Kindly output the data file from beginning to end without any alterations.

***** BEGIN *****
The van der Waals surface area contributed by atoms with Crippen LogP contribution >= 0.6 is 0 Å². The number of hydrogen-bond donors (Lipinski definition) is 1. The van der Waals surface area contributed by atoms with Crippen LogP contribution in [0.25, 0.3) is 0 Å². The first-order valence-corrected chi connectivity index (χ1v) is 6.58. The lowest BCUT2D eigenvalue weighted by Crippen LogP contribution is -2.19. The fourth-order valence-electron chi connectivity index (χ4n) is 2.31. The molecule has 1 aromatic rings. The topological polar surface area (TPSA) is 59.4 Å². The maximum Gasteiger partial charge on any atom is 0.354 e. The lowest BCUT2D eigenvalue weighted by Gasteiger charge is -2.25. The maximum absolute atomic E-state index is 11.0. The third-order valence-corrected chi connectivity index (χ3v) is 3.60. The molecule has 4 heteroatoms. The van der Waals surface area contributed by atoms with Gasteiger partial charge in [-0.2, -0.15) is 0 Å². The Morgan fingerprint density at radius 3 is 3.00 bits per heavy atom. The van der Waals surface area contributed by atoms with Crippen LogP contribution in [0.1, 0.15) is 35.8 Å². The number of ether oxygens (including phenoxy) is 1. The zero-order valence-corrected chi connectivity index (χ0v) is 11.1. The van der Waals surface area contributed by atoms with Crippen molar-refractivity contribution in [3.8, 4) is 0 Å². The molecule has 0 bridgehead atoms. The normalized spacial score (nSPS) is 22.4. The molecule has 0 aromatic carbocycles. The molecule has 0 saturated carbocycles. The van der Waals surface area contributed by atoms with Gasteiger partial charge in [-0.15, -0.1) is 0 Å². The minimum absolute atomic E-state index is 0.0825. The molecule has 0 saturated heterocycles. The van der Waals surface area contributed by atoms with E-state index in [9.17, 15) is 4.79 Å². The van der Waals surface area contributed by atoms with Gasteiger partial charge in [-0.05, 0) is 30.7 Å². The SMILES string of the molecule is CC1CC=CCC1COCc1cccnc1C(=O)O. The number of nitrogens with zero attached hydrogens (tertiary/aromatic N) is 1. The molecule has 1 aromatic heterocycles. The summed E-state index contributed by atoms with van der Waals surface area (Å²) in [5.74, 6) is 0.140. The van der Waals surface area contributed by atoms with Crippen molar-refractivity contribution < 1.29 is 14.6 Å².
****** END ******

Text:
The van der Waals surface area contributed by atoms with Crippen LogP contribution >= 0.6 is 0 Å². The number of hydrogen-bond donors (Lipinski definition) is 1. The van der Waals surface area contributed by atoms with Crippen LogP contribution in [0.25, 0.3) is 0 Å². The first-order valence-corrected chi connectivity index (χ1v) is 6.58. The lowest BCUT2D eigenvalue weighted by Crippen LogP contribution is -2.19. The fourth-order valence-electron chi connectivity index (χ4n) is 2.31. The molecule has 1 aromatic rings. The topological polar surface area (TPSA) is 59.4 Å². The maximum Gasteiger partial charge on any atom is 0.354 e. The lowest BCUT2D eigenvalue weighted by Gasteiger charge is -2.25. The maximum absolute atomic E-state index is 11.0. The third-order valence-corrected chi connectivity index (χ3v) is 3.60. The molecule has 4 heteroatoms. The van der Waals surface area contributed by atoms with Gasteiger partial charge in [-0.2, -0.15) is 0 Å². The Morgan fingerprint density at radius 3 is 3.00 bits per heavy atom. The van der Waals surface area contributed by atoms with Crippen LogP contribution in [0.1, 0.15) is 35.8 Å². The number of ether oxygens (including phenoxy) is 1. The zero-order valence-corrected chi connectivity index (χ0v) is 11.1. The van der Waals surface area contributed by atoms with Crippen molar-refractivity contribution in [3.8, 4) is 0 Å². The molecule has 0 bridgehead atoms. The normalized spacial score (nSPS) is 22.4. The molecule has 0 aromatic carbocycles. The molecule has 0 saturated carbocycles. The van der Waals surface area contributed by atoms with Gasteiger partial charge in [-0.15, -0.1) is 0 Å². The minimum absolute atomic E-state index is 0.0825. The molecule has 0 saturated heterocycles. The van der Waals surface area contributed by atoms with E-state index in [9.17, 15) is 4.79 Å². The van der Waals surface area contributed by atoms with Gasteiger partial charge in [-0.05, 0) is 30.7 Å². The SMILES string of the molecule is CC1CC=CCC1COCc1cccnc1C(=O)O. The number of nitrogens with zero attached hydrogens (tertiary/aromatic N) is 1. The molecule has 1 aromatic heterocycles. The summed E-state index contributed by atoms with van der Waals surface area (Å²) in [5.74, 6) is 0.140. The van der Waals surface area contributed by atoms with Crippen molar-refractivity contribution < 1.29 is 14.6 Å².